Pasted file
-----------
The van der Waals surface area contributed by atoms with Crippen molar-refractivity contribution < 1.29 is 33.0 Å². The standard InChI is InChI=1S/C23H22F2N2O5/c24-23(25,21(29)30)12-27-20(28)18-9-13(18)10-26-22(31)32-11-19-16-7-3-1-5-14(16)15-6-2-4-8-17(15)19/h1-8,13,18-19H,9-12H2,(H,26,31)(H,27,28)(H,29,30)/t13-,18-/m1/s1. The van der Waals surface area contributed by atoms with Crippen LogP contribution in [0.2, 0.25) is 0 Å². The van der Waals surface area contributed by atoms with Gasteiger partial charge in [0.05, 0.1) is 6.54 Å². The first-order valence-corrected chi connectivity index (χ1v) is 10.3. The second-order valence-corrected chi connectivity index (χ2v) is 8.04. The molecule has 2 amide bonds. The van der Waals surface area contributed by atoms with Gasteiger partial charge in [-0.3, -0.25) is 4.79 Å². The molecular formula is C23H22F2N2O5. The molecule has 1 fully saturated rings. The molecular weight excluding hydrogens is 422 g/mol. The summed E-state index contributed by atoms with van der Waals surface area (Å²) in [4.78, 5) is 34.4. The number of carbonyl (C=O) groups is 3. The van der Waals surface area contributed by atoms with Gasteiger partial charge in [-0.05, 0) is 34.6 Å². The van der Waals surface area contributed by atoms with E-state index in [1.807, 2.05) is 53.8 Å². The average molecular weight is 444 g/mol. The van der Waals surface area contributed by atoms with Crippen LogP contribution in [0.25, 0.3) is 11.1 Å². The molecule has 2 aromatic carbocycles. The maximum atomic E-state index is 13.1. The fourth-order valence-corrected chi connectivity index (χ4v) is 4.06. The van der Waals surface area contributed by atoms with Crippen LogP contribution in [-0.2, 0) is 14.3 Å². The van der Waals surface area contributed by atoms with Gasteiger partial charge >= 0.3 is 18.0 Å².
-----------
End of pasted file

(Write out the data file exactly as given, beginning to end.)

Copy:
The van der Waals surface area contributed by atoms with Crippen molar-refractivity contribution < 1.29 is 33.0 Å². The standard InChI is InChI=1S/C23H22F2N2O5/c24-23(25,21(29)30)12-27-20(28)18-9-13(18)10-26-22(31)32-11-19-16-7-3-1-5-14(16)15-6-2-4-8-17(15)19/h1-8,13,18-19H,9-12H2,(H,26,31)(H,27,28)(H,29,30)/t13-,18-/m1/s1. The van der Waals surface area contributed by atoms with Crippen LogP contribution in [0.2, 0.25) is 0 Å². The van der Waals surface area contributed by atoms with Gasteiger partial charge in [0.05, 0.1) is 6.54 Å². The first-order valence-corrected chi connectivity index (χ1v) is 10.3. The second-order valence-corrected chi connectivity index (χ2v) is 8.04. The molecule has 2 amide bonds. The van der Waals surface area contributed by atoms with Gasteiger partial charge in [-0.3, -0.25) is 4.79 Å². The molecular formula is C23H22F2N2O5. The molecule has 1 fully saturated rings. The molecular weight excluding hydrogens is 422 g/mol. The summed E-state index contributed by atoms with van der Waals surface area (Å²) in [4.78, 5) is 34.4. The number of carbonyl (C=O) groups is 3. The van der Waals surface area contributed by atoms with Gasteiger partial charge in [-0.05, 0) is 34.6 Å². The van der Waals surface area contributed by atoms with E-state index in [1.807, 2.05) is 53.8 Å². The average molecular weight is 444 g/mol. The van der Waals surface area contributed by atoms with Crippen LogP contribution in [0.25, 0.3) is 11.1 Å². The molecule has 2 aromatic carbocycles. The maximum atomic E-state index is 13.1. The fourth-order valence-corrected chi connectivity index (χ4v) is 4.06. The van der Waals surface area contributed by atoms with Crippen LogP contribution in [-0.2, 0) is 14.3 Å². The van der Waals surface area contributed by atoms with Gasteiger partial charge >= 0.3 is 18.0 Å².